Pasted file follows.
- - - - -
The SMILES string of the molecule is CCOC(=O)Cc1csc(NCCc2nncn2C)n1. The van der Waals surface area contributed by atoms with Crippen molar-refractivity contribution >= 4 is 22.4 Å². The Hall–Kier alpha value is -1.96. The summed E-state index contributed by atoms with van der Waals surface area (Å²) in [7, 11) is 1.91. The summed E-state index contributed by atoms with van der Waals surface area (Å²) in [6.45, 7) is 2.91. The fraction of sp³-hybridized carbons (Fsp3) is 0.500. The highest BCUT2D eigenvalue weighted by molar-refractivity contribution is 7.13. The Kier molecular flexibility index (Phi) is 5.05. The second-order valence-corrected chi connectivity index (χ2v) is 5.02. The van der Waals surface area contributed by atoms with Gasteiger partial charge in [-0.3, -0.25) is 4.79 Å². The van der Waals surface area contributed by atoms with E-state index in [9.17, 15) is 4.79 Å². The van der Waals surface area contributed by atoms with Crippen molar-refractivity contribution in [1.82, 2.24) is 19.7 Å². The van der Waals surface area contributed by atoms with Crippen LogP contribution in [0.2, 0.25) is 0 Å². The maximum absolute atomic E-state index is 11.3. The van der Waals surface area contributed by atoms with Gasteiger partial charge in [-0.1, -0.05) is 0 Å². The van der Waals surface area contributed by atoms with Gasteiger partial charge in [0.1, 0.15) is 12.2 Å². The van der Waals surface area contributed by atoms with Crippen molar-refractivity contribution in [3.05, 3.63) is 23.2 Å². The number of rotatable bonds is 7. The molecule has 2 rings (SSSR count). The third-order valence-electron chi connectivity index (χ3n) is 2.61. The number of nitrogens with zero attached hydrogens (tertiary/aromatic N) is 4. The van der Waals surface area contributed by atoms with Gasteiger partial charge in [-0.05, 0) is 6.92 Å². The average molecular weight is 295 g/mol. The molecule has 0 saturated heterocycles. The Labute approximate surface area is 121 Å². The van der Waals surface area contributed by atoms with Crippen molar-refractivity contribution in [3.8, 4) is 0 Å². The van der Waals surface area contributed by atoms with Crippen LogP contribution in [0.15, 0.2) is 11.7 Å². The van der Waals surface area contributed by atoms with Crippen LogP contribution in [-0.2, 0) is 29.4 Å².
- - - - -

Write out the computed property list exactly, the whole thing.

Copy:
The SMILES string of the molecule is CCOC(=O)Cc1csc(NCCc2nncn2C)n1. The van der Waals surface area contributed by atoms with Crippen molar-refractivity contribution >= 4 is 22.4 Å². The Hall–Kier alpha value is -1.96. The summed E-state index contributed by atoms with van der Waals surface area (Å²) in [7, 11) is 1.91. The summed E-state index contributed by atoms with van der Waals surface area (Å²) in [6.45, 7) is 2.91. The fraction of sp³-hybridized carbons (Fsp3) is 0.500. The highest BCUT2D eigenvalue weighted by molar-refractivity contribution is 7.13. The Kier molecular flexibility index (Phi) is 5.05. The second-order valence-corrected chi connectivity index (χ2v) is 5.02. The van der Waals surface area contributed by atoms with Gasteiger partial charge in [-0.3, -0.25) is 4.79 Å². The van der Waals surface area contributed by atoms with E-state index in [9.17, 15) is 4.79 Å². The van der Waals surface area contributed by atoms with Crippen molar-refractivity contribution in [1.82, 2.24) is 19.7 Å². The van der Waals surface area contributed by atoms with Crippen LogP contribution in [0.2, 0.25) is 0 Å². The maximum absolute atomic E-state index is 11.3. The van der Waals surface area contributed by atoms with Gasteiger partial charge in [-0.1, -0.05) is 0 Å². The van der Waals surface area contributed by atoms with Gasteiger partial charge in [0.1, 0.15) is 12.2 Å². The van der Waals surface area contributed by atoms with Crippen molar-refractivity contribution in [3.05, 3.63) is 23.2 Å². The number of rotatable bonds is 7. The molecule has 2 rings (SSSR count). The third-order valence-electron chi connectivity index (χ3n) is 2.61. The number of nitrogens with zero attached hydrogens (tertiary/aromatic N) is 4. The van der Waals surface area contributed by atoms with Gasteiger partial charge in [-0.05, 0) is 6.92 Å². The average molecular weight is 295 g/mol. The molecule has 0 saturated heterocycles. The Labute approximate surface area is 121 Å². The van der Waals surface area contributed by atoms with Crippen molar-refractivity contribution in [3.8, 4) is 0 Å². The van der Waals surface area contributed by atoms with Crippen LogP contribution in [0.15, 0.2) is 11.7 Å². The van der Waals surface area contributed by atoms with Crippen LogP contribution in [-0.2, 0) is 29.4 Å².